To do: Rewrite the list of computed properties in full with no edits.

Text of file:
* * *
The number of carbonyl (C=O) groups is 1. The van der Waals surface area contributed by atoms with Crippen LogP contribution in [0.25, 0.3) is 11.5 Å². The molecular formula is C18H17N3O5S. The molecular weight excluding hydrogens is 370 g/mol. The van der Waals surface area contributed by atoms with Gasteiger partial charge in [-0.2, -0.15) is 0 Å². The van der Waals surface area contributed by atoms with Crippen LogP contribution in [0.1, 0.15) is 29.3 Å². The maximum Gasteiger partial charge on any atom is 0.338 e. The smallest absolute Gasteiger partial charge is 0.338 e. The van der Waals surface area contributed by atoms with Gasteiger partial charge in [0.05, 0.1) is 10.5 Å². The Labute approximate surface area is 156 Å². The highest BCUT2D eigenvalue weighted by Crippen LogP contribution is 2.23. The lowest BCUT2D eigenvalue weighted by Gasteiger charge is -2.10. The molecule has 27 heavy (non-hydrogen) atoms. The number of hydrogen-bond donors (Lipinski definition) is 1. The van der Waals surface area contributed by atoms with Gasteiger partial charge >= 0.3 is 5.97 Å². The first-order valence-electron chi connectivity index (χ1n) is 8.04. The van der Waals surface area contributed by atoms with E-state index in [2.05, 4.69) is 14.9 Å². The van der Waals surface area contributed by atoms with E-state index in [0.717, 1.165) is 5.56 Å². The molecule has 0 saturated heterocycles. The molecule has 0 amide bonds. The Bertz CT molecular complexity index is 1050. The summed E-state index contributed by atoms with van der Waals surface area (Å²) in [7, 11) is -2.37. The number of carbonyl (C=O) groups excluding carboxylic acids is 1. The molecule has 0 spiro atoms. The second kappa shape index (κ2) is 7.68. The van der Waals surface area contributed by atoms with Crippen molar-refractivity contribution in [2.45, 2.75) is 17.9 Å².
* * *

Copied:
The number of carbonyl (C=O) groups is 1. The van der Waals surface area contributed by atoms with Crippen LogP contribution in [0.25, 0.3) is 11.5 Å². The molecular formula is C18H17N3O5S. The molecular weight excluding hydrogens is 370 g/mol. The van der Waals surface area contributed by atoms with Gasteiger partial charge in [-0.2, -0.15) is 0 Å². The van der Waals surface area contributed by atoms with Crippen LogP contribution in [0.1, 0.15) is 29.3 Å². The maximum Gasteiger partial charge on any atom is 0.338 e. The smallest absolute Gasteiger partial charge is 0.338 e. The van der Waals surface area contributed by atoms with Gasteiger partial charge in [0.05, 0.1) is 10.5 Å². The Labute approximate surface area is 156 Å². The highest BCUT2D eigenvalue weighted by Crippen LogP contribution is 2.23. The lowest BCUT2D eigenvalue weighted by Gasteiger charge is -2.10. The molecule has 27 heavy (non-hydrogen) atoms. The number of hydrogen-bond donors (Lipinski definition) is 1. The van der Waals surface area contributed by atoms with Gasteiger partial charge >= 0.3 is 5.97 Å². The first-order valence-electron chi connectivity index (χ1n) is 8.04. The van der Waals surface area contributed by atoms with E-state index in [2.05, 4.69) is 14.9 Å². The van der Waals surface area contributed by atoms with E-state index in [0.717, 1.165) is 5.56 Å². The molecule has 0 saturated heterocycles. The molecule has 0 amide bonds. The Bertz CT molecular complexity index is 1050. The summed E-state index contributed by atoms with van der Waals surface area (Å²) in [7, 11) is -2.37. The number of carbonyl (C=O) groups excluding carboxylic acids is 1. The molecule has 0 spiro atoms. The second kappa shape index (κ2) is 7.68. The van der Waals surface area contributed by atoms with Crippen molar-refractivity contribution in [2.45, 2.75) is 17.9 Å².